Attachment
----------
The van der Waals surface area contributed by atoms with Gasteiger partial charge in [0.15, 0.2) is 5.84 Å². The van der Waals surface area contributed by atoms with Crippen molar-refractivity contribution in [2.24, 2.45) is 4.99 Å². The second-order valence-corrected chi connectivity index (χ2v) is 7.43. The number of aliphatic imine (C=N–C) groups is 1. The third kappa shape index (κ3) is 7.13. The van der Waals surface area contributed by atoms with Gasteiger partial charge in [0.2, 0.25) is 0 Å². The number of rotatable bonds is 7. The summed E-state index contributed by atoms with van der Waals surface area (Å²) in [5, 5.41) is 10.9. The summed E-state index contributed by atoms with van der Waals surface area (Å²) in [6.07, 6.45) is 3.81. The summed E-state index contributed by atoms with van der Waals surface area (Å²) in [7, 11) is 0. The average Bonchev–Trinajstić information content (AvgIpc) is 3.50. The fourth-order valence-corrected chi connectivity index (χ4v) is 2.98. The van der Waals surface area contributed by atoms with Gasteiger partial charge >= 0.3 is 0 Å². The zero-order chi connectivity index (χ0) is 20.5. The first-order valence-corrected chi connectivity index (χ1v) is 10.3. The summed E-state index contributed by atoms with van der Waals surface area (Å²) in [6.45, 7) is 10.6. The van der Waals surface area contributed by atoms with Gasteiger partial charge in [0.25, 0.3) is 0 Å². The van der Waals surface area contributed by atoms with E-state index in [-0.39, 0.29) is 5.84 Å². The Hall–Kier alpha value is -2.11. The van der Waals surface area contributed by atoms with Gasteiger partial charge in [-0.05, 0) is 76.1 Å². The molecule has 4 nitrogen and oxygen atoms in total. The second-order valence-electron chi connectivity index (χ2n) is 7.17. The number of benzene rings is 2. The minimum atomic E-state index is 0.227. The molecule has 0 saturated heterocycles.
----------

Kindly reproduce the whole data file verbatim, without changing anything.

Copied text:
The van der Waals surface area contributed by atoms with Gasteiger partial charge in [0.15, 0.2) is 5.84 Å². The van der Waals surface area contributed by atoms with Crippen molar-refractivity contribution in [2.24, 2.45) is 4.99 Å². The second-order valence-corrected chi connectivity index (χ2v) is 7.43. The number of aliphatic imine (C=N–C) groups is 1. The third kappa shape index (κ3) is 7.13. The van der Waals surface area contributed by atoms with Gasteiger partial charge in [0.2, 0.25) is 0 Å². The number of rotatable bonds is 7. The summed E-state index contributed by atoms with van der Waals surface area (Å²) in [5, 5.41) is 10.9. The summed E-state index contributed by atoms with van der Waals surface area (Å²) in [6.07, 6.45) is 3.81. The summed E-state index contributed by atoms with van der Waals surface area (Å²) in [7, 11) is 0. The average Bonchev–Trinajstić information content (AvgIpc) is 3.50. The fourth-order valence-corrected chi connectivity index (χ4v) is 2.98. The van der Waals surface area contributed by atoms with Gasteiger partial charge >= 0.3 is 0 Å². The zero-order chi connectivity index (χ0) is 20.5. The first-order valence-corrected chi connectivity index (χ1v) is 10.3. The summed E-state index contributed by atoms with van der Waals surface area (Å²) in [6.45, 7) is 10.6. The van der Waals surface area contributed by atoms with Gasteiger partial charge in [0.25, 0.3) is 0 Å². The van der Waals surface area contributed by atoms with E-state index in [-0.39, 0.29) is 5.84 Å². The Hall–Kier alpha value is -2.11. The van der Waals surface area contributed by atoms with Gasteiger partial charge in [-0.05, 0) is 76.1 Å². The molecule has 4 nitrogen and oxygen atoms in total. The second-order valence-electron chi connectivity index (χ2n) is 7.17. The number of benzene rings is 2. The minimum atomic E-state index is 0.227. The molecule has 0 saturated heterocycles.